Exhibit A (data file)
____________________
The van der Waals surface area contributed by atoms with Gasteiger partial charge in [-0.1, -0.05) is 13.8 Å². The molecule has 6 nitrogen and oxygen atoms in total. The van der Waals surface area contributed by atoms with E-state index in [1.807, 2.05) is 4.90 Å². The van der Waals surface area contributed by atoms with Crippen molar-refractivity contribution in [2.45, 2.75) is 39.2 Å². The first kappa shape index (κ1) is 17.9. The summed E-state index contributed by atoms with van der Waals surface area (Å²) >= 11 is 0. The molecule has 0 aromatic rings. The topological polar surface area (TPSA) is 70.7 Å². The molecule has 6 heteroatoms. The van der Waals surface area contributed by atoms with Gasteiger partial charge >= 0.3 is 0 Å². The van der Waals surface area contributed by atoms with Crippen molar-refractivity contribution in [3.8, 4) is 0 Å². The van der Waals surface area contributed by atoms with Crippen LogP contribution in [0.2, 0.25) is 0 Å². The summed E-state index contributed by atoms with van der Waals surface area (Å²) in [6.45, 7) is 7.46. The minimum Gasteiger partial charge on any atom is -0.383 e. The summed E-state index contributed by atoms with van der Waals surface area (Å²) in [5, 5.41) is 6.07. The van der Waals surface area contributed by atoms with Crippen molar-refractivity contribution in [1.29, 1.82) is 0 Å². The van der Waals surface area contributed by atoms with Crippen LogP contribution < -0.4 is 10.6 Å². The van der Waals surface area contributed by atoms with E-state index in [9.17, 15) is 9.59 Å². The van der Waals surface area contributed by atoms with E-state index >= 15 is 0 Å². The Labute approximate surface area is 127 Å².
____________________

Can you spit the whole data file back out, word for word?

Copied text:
The van der Waals surface area contributed by atoms with Gasteiger partial charge in [-0.1, -0.05) is 13.8 Å². The molecule has 6 nitrogen and oxygen atoms in total. The van der Waals surface area contributed by atoms with E-state index in [1.807, 2.05) is 4.90 Å². The van der Waals surface area contributed by atoms with Crippen molar-refractivity contribution in [2.45, 2.75) is 39.2 Å². The first kappa shape index (κ1) is 17.9. The summed E-state index contributed by atoms with van der Waals surface area (Å²) >= 11 is 0. The molecule has 0 aromatic rings. The topological polar surface area (TPSA) is 70.7 Å². The molecule has 6 heteroatoms. The van der Waals surface area contributed by atoms with Gasteiger partial charge >= 0.3 is 0 Å². The van der Waals surface area contributed by atoms with Crippen molar-refractivity contribution in [3.8, 4) is 0 Å². The van der Waals surface area contributed by atoms with Crippen LogP contribution in [0.2, 0.25) is 0 Å². The summed E-state index contributed by atoms with van der Waals surface area (Å²) in [6.45, 7) is 7.46. The minimum Gasteiger partial charge on any atom is -0.383 e. The summed E-state index contributed by atoms with van der Waals surface area (Å²) in [5, 5.41) is 6.07. The van der Waals surface area contributed by atoms with Crippen molar-refractivity contribution in [1.29, 1.82) is 0 Å². The van der Waals surface area contributed by atoms with Crippen LogP contribution < -0.4 is 10.6 Å². The van der Waals surface area contributed by atoms with E-state index in [9.17, 15) is 9.59 Å². The van der Waals surface area contributed by atoms with E-state index >= 15 is 0 Å². The Labute approximate surface area is 127 Å².